Effective Meeting Skills for Management Committees and other Groups
Meeting skills are often overlooked as an important part of an effective management committee, trustee board or other group meeting with a purpose.
Frequently, meetings become ineffective, boring, unproductive in ways that can be addressed through considering the meeting skills of all involved in the meeting.
The Chair of the meeting may be considered ineffective or dogmatic or a 'control freak' or other such labels, while committee members are considered passive, 'freeloaders', apathetic etc.
When this occurs it is almost always due to the ineffective meeting skills practiced by those who attend and the usual behaviours that arise in an unresolved conflict start to manifest - blame is allocated, destructive arguments occur, possibly even verbal abuse.
Alongside this, attendance drops off, frustration sets in and the purpose of the meeting is called into question, sometimes even leading to a break up of the group and the meetings to stop.
There are usually two main practices that lead to this situation arising although a range of different behaviours can contribute to this.
The expectations of the Chairperson can often be that they are 'responsible' for the meeting and so other participants come to expect the Chair to manage everything from decisions that are made to dealing with disruptive behaviours such as interrupting, deviating from the agenda etc.
|Some feedback from a CAOS Committee Skills training workshop held in Uxbridge, West London in February 2011:
"Couldn't ask for anything more. The course met our needs. We are better prepared for effective group participation."
"Excellent. Just what I needed."
"It was excellent and was most beneficial for me"
Sometimes this expectation is reinforced by the Chairperson themselves expecting to be the 'decision maker' rather than the facilitator and leader of the discussion.
When these expectations combine, those that wish to have a voice at a meeting can start to feel disempowered and often then start to subvert the progress of the group either directly in the meetings by interrupting and objecting in a destructive manner, or by making critical comments about the meetings and other participants outside of the meetings.
Such behaviours become entirely understandable when it is possible to stand back and look at the contributions all involved are making to this situation arising.
Chairs feel under enormous, often insurmountable pressure when they are expected to 'manage' a meeting with no support from other commitee members towards making the meeting more effective. As a result they will often try to be 'forceful' in their management (as they are pretty much on their own) to compensate for this.
When we do Meeting Skills training we will usually ask the questions:
Whose responsibility is it to ensure that a meeting keeps to the agenda?
Whose responsibility is it to ensure that Committee/group members listen to each other and don't hold small discussions while an item is being discussed?
Very often the answer is 'It is the Chair's responsibility'.
But of course for an effective meeting to go ahead, all of the participants recognise that it is the responsibility of all present to ensure these things occur.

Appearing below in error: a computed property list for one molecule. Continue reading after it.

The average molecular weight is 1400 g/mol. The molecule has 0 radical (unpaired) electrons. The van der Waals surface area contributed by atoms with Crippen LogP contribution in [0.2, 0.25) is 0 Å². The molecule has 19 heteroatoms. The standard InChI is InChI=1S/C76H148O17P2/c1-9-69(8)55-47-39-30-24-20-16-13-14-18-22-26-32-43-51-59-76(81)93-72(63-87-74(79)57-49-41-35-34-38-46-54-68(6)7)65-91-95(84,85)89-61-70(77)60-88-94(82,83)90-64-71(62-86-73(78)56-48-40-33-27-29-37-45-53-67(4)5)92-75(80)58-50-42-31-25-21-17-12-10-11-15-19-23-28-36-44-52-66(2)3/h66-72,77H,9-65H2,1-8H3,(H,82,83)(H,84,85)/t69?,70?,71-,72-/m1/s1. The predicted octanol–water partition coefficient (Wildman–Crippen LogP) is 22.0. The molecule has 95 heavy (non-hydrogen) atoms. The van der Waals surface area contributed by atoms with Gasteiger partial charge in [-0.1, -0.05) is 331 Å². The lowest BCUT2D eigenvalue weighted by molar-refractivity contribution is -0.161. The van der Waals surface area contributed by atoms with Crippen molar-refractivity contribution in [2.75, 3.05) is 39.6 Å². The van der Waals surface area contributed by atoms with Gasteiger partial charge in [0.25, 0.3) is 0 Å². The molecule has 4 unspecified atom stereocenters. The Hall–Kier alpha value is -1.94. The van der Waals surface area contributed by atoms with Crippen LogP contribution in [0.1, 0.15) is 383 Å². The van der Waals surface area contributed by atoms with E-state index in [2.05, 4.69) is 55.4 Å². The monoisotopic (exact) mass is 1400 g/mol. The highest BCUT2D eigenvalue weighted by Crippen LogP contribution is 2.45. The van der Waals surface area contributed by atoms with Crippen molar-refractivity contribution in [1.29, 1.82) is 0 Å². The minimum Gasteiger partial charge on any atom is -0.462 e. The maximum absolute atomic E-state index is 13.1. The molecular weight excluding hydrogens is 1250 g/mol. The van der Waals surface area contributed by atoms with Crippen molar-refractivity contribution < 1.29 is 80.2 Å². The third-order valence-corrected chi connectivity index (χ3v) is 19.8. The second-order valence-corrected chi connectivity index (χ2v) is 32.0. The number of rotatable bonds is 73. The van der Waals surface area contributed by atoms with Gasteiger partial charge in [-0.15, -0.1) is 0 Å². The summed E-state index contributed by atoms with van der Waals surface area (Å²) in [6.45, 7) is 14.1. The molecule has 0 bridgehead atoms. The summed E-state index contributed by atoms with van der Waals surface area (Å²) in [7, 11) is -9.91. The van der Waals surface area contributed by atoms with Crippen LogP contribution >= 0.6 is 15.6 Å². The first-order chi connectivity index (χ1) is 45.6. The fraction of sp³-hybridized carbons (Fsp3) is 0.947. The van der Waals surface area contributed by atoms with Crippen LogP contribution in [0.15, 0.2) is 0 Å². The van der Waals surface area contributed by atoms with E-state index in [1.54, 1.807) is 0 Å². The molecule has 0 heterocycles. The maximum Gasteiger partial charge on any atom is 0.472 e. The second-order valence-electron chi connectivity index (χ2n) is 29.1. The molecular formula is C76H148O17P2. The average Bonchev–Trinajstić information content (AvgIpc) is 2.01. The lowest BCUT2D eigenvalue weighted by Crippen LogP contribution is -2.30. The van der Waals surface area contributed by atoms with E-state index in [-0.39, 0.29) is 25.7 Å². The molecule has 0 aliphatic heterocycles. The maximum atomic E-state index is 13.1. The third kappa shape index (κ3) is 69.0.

The role of the Chair is to facilitate the expression of opinions of all present and to draw upon contributions to support the creation of ways forward by the whole committee or group, with as much shared commitment to this as possible.
Often, where a committee or group is not working effectively there will be a Chair, and possibly the Treasurer or the Secretary who feel they are 'doing everything' while others 'do nothing' and the other members of the committee who feel apathetic, uninspired and not involved or listened to.
Where a Chair believes their role to be the 'main decider' of important decisions that the committee has to deal with, this is likely to be the outcome. And, correspondingly, where comittee members have the expectation that the Chair is to be the 'crowd controller' rather than the facilitator of discussion, opinions and contributions, it also leads to this outcome.
If a Chair assumes this role, what is the point of having a committee? If a group contributes to this expectation by not 'managing themselves' and how their meetings go, what else can be the outcome?
So how does CAOS Conflict Management Meeting Skills Training help?
- Our Meeting Skills training helps committees and other groups meeting with a purpose to communicate more effectively, to create more effectively, to be clearer about their shared purpose, to listen more effectively and to achieve more from their meetings.
- Meeting skills training is supportive but challenging, helping committee and group members to acknowledge that the 'fault' for meetings not being effective can only be shared rather than down to one individual, and the training helps participants to see that the cause of a group successfully achieving its aims can also only be shared rather than down to one individual.
- Meeting skills training has been provided to a range of community organisations, particularly Tenants and Residents Associations but also other community groups.
- Training from CAOS Conflict Management is always interactive and participatory, involving group work, pair work, role plays, sometimes games, discussions. All our training is experiential, rarely needing more than a flip-chart and pens and participant interest in order to provide excellent value for money.
Please CONTACT CAOS if you have an enquiry about Meeting Skills Training or our other services.
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